Skeletal DevelopmentAll tetracyclines form a stable calcium complex in any bone-forming tissue. A decrease in the fibula growth rate has been observed in premature human infants given oral tetracycline in doses of 25 mg/kg every six hours. This reaction was shown to be reversible when the drug was discontinued. Results of animal studies indicate that tetracyclines cross the placenta, are found in fetal tissues, and can have toxic effects on the developing fetus (often related to retardation of skeletal development). Evidence of embryotoxicity has been noted in animals treated early in pregnancy. Dermatologic Reaction Drug Rash with Eosinophilia and Systemic Symptoms (DRESS) including fatal cases have been reported with minocycline use. If this syndrome is recognized, the drug should be discontinued immediately. Anti-anabolic Action The anti-anabolic action of the tetracyclines may cause an increase in BUN. While this is not a problem in those with normal renal function, in patients with significantly impaired function, higher serum levels of tetracycline may lead to azotemia, hyperphosphatemia, and acidosis. Under such conditions, monitoring of creatinine and BUN is recommended, and the total daily dosage should not exceed 200 mg in 24 hours. If renal impairment exists, even usual oral or parenteral doses may lead to systemic accumulation of the drug and possible liver toxicity. Photosensitivity Photosensitivity manifested by an exaggerated sunburn reaction has been observed in some individuals taking tetracyclines. This has been reported with minocycline. Central Nervous System Effects Central nervous system side effects including light-headedness, dizziness or vertigo have been reported. Patients who experience these symptoms should be cautioned about driving vehicles or using hazardous machinery while on minocycline therapy. These symptoms may disappear during therapy and usually disappear rapidly when the drug is discontinued. Clostridium difficile Associated Diarrhea Clostridium difficile associated diarrhea (CDAD) has been reported with use of nearly all antibacterial agents, including MINOCIN® for Injection, and may range in severity from mild diarrhea to fatal colitis. If CDAD is suspected or confirmed, ongoing antibacterial use not directed against C. difficile may need to be discontinued.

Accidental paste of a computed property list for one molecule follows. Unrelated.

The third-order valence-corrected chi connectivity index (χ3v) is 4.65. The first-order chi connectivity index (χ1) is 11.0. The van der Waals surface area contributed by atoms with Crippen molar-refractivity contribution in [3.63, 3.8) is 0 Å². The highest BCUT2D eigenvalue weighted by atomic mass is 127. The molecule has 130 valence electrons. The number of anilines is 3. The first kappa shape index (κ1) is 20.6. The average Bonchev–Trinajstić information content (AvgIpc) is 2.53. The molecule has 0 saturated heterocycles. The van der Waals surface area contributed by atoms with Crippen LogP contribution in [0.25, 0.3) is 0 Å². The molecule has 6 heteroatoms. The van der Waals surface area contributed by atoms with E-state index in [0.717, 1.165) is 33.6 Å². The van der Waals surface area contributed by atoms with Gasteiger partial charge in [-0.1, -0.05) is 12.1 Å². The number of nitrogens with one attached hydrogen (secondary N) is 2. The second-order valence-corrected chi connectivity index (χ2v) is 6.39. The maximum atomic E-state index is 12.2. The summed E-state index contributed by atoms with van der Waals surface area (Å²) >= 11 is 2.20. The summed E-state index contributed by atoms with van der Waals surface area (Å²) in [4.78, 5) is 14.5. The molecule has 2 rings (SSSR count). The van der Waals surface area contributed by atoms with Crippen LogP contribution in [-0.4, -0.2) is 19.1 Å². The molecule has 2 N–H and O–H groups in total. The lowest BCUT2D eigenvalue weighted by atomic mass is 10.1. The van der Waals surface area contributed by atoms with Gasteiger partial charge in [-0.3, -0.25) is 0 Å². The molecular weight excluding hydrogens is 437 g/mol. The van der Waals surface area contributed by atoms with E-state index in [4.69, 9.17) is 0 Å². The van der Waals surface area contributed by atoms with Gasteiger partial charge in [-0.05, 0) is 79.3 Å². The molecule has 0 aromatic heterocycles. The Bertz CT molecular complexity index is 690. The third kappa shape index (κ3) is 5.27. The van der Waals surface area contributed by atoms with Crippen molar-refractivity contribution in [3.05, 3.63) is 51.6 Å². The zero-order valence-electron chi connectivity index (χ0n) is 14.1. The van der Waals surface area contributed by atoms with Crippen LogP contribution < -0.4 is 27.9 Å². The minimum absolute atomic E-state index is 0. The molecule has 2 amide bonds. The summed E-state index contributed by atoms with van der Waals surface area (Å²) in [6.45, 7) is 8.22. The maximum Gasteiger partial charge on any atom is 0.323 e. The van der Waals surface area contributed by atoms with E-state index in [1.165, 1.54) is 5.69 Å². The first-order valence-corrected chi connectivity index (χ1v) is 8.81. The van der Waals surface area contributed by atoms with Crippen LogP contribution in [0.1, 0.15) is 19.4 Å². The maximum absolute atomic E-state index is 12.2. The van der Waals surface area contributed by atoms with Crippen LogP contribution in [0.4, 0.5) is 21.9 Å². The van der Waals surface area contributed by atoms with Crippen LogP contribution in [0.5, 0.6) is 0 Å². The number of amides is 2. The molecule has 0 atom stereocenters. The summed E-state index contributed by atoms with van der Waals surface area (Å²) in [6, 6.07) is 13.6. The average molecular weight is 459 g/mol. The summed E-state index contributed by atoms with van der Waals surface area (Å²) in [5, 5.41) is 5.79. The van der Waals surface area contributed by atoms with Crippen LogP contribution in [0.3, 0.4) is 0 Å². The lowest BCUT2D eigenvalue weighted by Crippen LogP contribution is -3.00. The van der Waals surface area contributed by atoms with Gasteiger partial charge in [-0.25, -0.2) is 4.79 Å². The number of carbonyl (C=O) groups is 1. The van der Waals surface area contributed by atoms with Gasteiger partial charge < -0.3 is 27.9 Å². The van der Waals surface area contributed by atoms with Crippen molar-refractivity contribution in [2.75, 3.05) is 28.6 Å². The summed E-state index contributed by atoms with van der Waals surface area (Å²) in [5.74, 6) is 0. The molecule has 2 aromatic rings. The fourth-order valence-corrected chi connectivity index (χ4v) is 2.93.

Intracranial HypertensionIntracranial hypertension (IH, pseudotumor cerebri) has been associated with the use of tetracyclines including MINOCIN® for Injection. Clinical manifestations of IH include headache, blurred vision, diplopia, and vision loss; papilledema can be found on fundoscopy. Women of childbearing age who are overweight or have a history of IH are at greater risk for developing tetracycline associated IH. Concomitant use of isotretinoin and MINOCIN® for Injection should be avoided because isotretinoin is also known to cause pseudotumor cerebri. Although IH typically resolves after discontinuation of treatment, the possibility for permanent visual loss exists. If visual disturbance occurs during treatment, prompt ophthalmologic evaluation is warranted. Since intracranial pressure can remain elevated for weeks after drug cessation patients should be monitored until they stabilize. As with other antibacterial preparations, use of this drug may result in overgrowth of nonsusceptible organisms, including fungi. If superinfection occurs, the antibacterial should be discontinued and appropriate therapy instituted. Hepatotoxicity has been reported with minocycline; therefore, minocycline should be used with caution in patients with hepatic dysfunction and in conjunction with other hepatotoxic drugs. Incision and drainage or other surgical procedures should be performed in conjunction with antibiotic antibacterial therapy when indicated. MINOCIN® for Injection contains magnesium sulfate heptahydrate. Because magnesium is excreted primarily by the kidney, serum levels of magnesium should be monitored in patients with renal impairment. Because MINOCIN® for Injection contains magnesium, close monitoring is recommended in patients with heart block or myocardial damage. Prescribing MINOCIN® for Injection in the absence of a proven or strongly suspected bacterial infection or a prophylactic indication is unlikely to provide benefit to the patient and increases the risk of the development of drug-resistant bacteria. Adverse Reactions For a complete list of adverse reactions that have been observed in patients receiving tetracyclines, consult the full US prescribing information for MINOCIN® for Injection.